Fight with the Weapons You Have–Memorize Scripture
If you’re feeling tempted, you’re hearing in your head all these messages–
you’re going to fail, you can’t resist, it would be SOOOO good, it’s hopeless!
Why not start filling your head with Scripture instead? When Jesus was tempted, He fought back with Scripture, and you can, too! When you’re going through a hard time in your Christian walk, now’s the time to pull closer to God. I’ve got a list of the 50 best Bible verses to memorize, and if you focus on those, and learn a new one every week, and keep reciting it, you’ll likely find it easier to fight back against temptation!
Ultimately Waiting Until Marriage Is a Heart Issue
Ultimately, though, you can put all the boundaries in place, and all the accountability in place, and none of it will work if you’re not seriously committed to waiting. I did wait because the idea of NOT waiting was never an option. I grew up always knowing I would wait, and even though it was tempting, we did. We were alone together in my apartment, and we still waited. At some point you either have the self-control or you don’t. I’m not saying that you shouldn’t put boundaries around you, but I guess I’m not as adamant as some of the people on my Facebook Page, because I really do think that it’s ultimately a heart issue. You need to decide INTERNALLY to wait, and you need to just be sure, within yourself, that this is what you’re going to do. I really like this reply by one woman:
Internal motivation vs external rules will carry you much further. I know a lot of folks are saying you should not be alone, but I don’t see that as a healthy way to spend the weeks/months leading up to marriage at ALL. My husband and I were engaged for over two years (he was in a strict military academy for 4 years, and was not allowed to marry or live off base until graduation). We were alone all the time, but stayed active with our church, multiple Bible studies, and just set our minds to waiting until the wedding. We were both virgins when we married, and relied more on the grace of God than rules we set for ourselves.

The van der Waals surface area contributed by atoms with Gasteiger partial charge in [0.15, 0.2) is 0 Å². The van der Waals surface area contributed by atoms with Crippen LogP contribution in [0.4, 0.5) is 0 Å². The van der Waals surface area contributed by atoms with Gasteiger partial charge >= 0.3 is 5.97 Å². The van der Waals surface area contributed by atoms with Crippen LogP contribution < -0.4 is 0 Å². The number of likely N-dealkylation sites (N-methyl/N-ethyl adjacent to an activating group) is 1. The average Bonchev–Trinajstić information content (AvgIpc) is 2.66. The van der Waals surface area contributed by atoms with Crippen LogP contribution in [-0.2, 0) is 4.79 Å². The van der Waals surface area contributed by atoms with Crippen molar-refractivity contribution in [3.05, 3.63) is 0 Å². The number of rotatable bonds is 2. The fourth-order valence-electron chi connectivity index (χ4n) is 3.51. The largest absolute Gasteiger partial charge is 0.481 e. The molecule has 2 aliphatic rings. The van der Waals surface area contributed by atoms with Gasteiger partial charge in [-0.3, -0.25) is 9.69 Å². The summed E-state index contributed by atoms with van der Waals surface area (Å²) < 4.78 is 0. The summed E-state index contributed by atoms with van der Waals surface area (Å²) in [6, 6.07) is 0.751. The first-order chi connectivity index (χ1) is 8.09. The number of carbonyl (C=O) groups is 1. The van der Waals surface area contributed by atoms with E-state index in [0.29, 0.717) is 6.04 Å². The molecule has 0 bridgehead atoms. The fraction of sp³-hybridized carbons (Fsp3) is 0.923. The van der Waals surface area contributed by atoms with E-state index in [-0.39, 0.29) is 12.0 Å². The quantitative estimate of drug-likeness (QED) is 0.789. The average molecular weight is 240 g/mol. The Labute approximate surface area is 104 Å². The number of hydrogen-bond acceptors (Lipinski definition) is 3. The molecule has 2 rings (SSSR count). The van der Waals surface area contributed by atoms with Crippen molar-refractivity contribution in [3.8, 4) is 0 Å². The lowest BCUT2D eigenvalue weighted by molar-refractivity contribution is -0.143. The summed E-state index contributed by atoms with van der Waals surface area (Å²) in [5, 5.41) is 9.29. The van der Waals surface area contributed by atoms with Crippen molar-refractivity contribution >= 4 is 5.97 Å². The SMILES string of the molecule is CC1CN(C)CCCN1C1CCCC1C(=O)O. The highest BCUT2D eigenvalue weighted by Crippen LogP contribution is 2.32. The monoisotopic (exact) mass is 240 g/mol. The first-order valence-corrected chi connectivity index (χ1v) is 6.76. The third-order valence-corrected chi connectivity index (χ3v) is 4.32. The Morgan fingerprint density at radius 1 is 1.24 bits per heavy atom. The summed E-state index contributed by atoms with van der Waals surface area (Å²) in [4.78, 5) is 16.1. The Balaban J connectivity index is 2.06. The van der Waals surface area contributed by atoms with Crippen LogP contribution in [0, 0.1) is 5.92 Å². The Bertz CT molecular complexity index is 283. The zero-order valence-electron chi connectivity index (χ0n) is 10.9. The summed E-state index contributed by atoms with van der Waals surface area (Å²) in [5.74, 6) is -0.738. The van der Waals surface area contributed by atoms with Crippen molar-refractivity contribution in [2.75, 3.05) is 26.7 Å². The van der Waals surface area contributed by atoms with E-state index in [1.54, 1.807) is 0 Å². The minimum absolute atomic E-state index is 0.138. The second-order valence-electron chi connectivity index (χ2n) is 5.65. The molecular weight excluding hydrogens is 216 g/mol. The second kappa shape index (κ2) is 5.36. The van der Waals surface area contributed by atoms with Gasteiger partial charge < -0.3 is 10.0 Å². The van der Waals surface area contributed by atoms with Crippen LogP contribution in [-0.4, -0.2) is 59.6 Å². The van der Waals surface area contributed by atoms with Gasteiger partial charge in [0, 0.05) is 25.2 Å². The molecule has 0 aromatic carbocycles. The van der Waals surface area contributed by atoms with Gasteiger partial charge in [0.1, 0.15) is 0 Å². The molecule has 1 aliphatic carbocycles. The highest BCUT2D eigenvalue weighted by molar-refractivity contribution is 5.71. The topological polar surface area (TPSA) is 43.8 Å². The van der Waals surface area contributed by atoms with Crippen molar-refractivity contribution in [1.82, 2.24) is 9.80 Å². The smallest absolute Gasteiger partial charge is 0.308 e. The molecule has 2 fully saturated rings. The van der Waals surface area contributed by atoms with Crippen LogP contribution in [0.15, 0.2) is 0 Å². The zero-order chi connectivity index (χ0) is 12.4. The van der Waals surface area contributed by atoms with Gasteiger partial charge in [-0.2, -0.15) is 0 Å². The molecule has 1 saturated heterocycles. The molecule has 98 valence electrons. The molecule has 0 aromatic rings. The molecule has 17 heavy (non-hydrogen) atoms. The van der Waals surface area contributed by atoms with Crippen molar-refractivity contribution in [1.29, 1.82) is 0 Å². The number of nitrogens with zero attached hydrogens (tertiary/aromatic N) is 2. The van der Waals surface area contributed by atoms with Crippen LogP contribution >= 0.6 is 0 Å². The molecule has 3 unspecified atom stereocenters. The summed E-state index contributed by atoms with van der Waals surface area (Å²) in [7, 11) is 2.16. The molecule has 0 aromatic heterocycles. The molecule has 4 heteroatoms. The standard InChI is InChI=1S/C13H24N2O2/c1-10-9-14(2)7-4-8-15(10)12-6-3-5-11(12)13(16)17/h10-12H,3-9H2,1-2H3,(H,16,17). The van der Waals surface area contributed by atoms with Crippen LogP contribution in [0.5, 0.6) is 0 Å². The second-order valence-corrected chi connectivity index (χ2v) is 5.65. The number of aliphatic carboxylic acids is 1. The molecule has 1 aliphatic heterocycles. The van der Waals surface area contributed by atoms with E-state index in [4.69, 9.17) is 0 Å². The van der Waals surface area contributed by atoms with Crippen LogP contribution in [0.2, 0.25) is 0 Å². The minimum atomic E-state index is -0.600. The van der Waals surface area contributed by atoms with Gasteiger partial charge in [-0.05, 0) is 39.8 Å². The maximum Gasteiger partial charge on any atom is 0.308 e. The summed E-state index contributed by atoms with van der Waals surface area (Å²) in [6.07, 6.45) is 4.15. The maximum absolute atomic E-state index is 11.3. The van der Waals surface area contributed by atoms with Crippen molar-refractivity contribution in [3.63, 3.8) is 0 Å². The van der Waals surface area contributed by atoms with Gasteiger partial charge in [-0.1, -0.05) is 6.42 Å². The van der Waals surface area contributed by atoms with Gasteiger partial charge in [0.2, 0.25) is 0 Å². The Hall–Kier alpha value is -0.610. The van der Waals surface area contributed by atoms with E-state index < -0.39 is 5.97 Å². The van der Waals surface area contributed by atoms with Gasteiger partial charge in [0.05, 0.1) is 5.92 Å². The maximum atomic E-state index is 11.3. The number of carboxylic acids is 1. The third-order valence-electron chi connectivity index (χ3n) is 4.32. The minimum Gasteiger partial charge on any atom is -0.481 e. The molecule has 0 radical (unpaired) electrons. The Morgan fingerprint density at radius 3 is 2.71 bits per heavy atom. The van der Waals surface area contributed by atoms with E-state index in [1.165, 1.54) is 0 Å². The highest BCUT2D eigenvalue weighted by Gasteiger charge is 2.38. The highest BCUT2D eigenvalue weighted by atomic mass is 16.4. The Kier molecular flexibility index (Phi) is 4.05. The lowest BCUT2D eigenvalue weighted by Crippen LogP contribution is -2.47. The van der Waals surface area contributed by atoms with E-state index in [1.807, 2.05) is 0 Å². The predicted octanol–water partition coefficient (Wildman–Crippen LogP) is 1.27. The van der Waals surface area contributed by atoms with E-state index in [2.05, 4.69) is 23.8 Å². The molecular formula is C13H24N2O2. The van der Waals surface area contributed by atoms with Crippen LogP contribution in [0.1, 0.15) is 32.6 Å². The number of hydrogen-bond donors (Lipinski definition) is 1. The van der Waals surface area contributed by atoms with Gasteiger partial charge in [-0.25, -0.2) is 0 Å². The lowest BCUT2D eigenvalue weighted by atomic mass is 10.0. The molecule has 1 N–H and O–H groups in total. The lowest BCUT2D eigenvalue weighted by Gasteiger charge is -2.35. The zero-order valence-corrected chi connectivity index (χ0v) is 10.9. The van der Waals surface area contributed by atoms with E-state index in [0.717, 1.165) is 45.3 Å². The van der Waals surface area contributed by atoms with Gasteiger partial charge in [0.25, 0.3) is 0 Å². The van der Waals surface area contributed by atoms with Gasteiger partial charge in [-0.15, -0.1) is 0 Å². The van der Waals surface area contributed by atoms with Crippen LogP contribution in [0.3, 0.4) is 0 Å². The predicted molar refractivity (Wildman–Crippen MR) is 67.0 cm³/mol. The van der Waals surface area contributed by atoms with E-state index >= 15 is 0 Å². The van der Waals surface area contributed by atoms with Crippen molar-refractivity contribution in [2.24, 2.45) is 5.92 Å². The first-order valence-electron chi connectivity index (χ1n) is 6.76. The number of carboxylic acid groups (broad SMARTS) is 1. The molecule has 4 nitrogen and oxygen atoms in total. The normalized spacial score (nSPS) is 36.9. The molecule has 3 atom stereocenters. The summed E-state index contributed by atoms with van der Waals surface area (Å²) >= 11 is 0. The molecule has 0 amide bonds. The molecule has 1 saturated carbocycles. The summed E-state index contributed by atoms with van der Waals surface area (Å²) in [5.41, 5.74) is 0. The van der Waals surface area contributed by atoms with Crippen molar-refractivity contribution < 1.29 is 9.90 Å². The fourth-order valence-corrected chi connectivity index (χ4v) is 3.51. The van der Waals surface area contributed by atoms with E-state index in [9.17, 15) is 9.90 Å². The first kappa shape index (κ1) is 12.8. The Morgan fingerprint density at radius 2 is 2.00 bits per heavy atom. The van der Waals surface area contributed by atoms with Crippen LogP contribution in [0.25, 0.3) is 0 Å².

I do think that if you’re really struggling, setting up rules like don’t be alone, have accountability partners, don’t hang out in bedrooms, etc., are definitely a good idea. But, to be honest, my husband and I didn’t have those rules, and we waited, because we were also immersing ourselves in Bible studies together and praying together and serving in church together, and we were just totally committed to waiting. I know that doesn’t work for everyone, and I think we all have different temptations that we’re prone to. But ultimately deciding to wait until marriage for sex is a heart issue, and external rules will only take you so far.
What do you think? What do you recommend for couples who want to wait until the wedding? Let’s talk about it in the comments!